A Tale of Two Cabernet Francs
I had a Chinon this past Saturday night and it blew me away so I wanted to have a Cabernet Franc from my stash with dinner tonight. Chinon is located in the Loire Valley of France and is famous for its Cabernet Franc based red wines. I was so impressed last night that tonight I wanted to have another Cabernet Franc. The peppery and earthy Chinon was fresh on my brain and taste buds, what better time to double dip and see how a new world version compares. Also, Lisa did not want any wine and dislikes most Cabernet Franc so I figured this was my chance. I personally only have Cabernet Franc from the US so since I have had the Pride a few times I passed on that and went straight for my only bottle of the 2002 Soter “Little Creek” Cabernet Franc. I have to say historically Chinon and I got off to a bad start. I bought a bottle of Chinon a few years back with huge hopes and it ended up being one of the few bottles I have ever poured down the drain, not even good enough to use as cooking wine as it tasted like iron, overwrought green and black tea and under-ripe green bell peppers. That wine was obviously not a great example because it was out of balance and literally under-ripe. Too someone new to Chinon they may liken it to overly stinky cheese – one may have to be in an adventurous mood as most are so distinct and not what one reaches for on a regular basis. I have had many since that have had those flavors and aromas in better harmony with the acidity, tannin and fruit in an exceptional Chinon (or Bourgeuil its neighbor to the north in the Loire Valley). Saturday’s wine was one of those exceptional examples: 2004 Domaine de la Noblaie, Chinon Les Chiens-Chiens.
The Chinon from la Noblaie had a medium to dark red color. The bouquet jumped out at us with notes of green pepper, spice, cherry/cassis, and slight notes of meat and iron. Medium bodied, the palate was still peppery but focused as it meshed well with the cherry and cedary spice box flavors. I thought this wine is not for everyone but Lisa did say it was the best CF she has ever had. I have a good friend who I think could really like this wine. Brad, check this one out!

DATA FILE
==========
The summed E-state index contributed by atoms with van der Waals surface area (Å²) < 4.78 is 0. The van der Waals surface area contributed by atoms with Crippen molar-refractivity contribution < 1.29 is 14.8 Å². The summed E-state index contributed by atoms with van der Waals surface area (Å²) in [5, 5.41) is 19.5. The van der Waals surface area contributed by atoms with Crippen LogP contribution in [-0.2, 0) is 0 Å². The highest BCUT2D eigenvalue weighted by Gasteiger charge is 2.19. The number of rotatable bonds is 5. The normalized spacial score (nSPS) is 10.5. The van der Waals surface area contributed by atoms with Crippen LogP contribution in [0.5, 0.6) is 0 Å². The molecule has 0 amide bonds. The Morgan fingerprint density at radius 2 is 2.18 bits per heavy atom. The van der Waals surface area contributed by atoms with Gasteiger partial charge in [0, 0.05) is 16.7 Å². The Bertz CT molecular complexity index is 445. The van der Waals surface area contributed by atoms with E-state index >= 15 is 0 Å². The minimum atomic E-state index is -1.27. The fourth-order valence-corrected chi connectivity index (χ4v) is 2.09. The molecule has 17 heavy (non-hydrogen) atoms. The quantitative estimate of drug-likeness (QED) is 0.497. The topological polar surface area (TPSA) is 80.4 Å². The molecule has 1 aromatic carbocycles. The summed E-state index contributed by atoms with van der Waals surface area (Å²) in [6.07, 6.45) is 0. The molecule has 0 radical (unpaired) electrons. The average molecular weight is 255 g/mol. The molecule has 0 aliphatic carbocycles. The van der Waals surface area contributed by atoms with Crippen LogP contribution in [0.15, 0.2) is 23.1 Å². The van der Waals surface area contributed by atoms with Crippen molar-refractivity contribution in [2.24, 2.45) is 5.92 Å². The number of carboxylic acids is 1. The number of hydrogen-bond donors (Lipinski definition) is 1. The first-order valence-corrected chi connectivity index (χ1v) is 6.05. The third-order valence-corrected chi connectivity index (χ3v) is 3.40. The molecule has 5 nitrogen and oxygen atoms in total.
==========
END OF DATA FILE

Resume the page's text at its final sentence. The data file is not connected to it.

Tonight the 2002 Soter Cabernet Franc “Little Creek” is dark ruby red in color. Earth, spice, and black cherry dominate the nose with some coffee notes. Green bell pepper is there but more in the background. The green pepper is more noticeable after an hour. Definitely medium bodied (13.6% alc.). In the mouth spicy cedar frames beautiful cherry, pepper and sage flavors. Oak (sparingly) iron and ripe berry fruits fan out on a smooth lengthy finish. Some meat notes enter the fray after about an hour being open. Not as much of the green pepper and black tea thing going on as I would have hoped, but likely not the goal of Mr. Soter. This is still a very delicious wine and a notch up from the Pride made on Spring Mountain in the Napa Valley. This wine is composed of 75% Cabernet Franc, 20% Malbec, and 5% Cabernet Sauvignon. Soter is based in Oregon in the Willamette Valley but the fruit for this wine is from the Napa Valley in a little known area east of the city of Napa called Tulocay. Tony Soter ships the grapes north to Oregon. Tony Soter has been in Napa for over 20 years as a consultant and is most famous for making the Etude wines from inception. Etude is a favorite stop of mine when I visit Napa as they roll out the red carpet for visitors and allow you to taste their whole portfolio of premium Cabernet Sauvignon and Pinot Noir wines they are selling at that time.
Maybe I am so excited because I had been so under-whelmed by Cab Franc in the past or maybe it was the fact I was furniture shopping right before I had this wine. Either way I will be looking out for more well priced Chinon and Bourgeuil to drink in the coming months. Even in the summer a nicely chilled Cab Franc goes great with any cookouts or grilled meats, even tuna and swordfish.
I will likely experiment with fewer new world examples as they seem to be generic and not very varietal specific. The Domaine de la Noblaie Chinon Les Chiens-Chiens 2004 goes for about $15-20. I can by 3-4 of for the cost of the Soter which retails at $75+. If I want to splurge, the Soter is a great wine and very delicious. But for my money the complexity and character of CF from the Loire Valley regions of Chinon and Bourgeuil will be where I will be focusing.